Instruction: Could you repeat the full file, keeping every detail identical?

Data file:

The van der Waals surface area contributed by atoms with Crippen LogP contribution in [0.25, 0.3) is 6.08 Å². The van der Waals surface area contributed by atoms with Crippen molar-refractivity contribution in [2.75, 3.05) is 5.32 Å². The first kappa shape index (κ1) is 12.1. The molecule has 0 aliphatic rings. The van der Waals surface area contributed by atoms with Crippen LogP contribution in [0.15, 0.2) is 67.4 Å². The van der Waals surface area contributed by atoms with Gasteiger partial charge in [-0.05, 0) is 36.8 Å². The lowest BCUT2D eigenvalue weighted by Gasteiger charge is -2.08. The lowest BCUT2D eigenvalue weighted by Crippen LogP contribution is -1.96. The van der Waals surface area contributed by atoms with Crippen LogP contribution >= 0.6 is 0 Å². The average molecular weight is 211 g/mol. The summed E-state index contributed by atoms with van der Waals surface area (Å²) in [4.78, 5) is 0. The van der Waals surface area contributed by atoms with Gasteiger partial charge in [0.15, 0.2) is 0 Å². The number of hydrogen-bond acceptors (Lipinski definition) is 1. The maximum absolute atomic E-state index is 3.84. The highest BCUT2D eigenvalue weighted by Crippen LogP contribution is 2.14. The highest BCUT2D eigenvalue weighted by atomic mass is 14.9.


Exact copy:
The van der Waals surface area contributed by atoms with Crippen LogP contribution in [0.25, 0.3) is 6.08 Å². The van der Waals surface area contributed by atoms with Crippen molar-refractivity contribution in [2.75, 3.05) is 5.32 Å². The first kappa shape index (κ1) is 12.1. The molecule has 0 aliphatic rings. The van der Waals surface area contributed by atoms with Crippen LogP contribution in [0.15, 0.2) is 67.4 Å². The van der Waals surface area contributed by atoms with Gasteiger partial charge in [-0.05, 0) is 36.8 Å². The lowest BCUT2D eigenvalue weighted by Gasteiger charge is -2.08. The lowest BCUT2D eigenvalue weighted by Crippen LogP contribution is -1.96. The van der Waals surface area contributed by atoms with Crippen LogP contribution >= 0.6 is 0 Å². The average molecular weight is 211 g/mol. The summed E-state index contributed by atoms with van der Waals surface area (Å²) in [4.78, 5) is 0. The van der Waals surface area contributed by atoms with Gasteiger partial charge in [0.15, 0.2) is 0 Å². The number of hydrogen-bond acceptors (Lipinski definition) is 1. The maximum absolute atomic E-state index is 3.84. The highest BCUT2D eigenvalue weighted by Crippen LogP contribution is 2.14. The highest BCUT2D eigenvalue weighted by atomic mass is 14.9.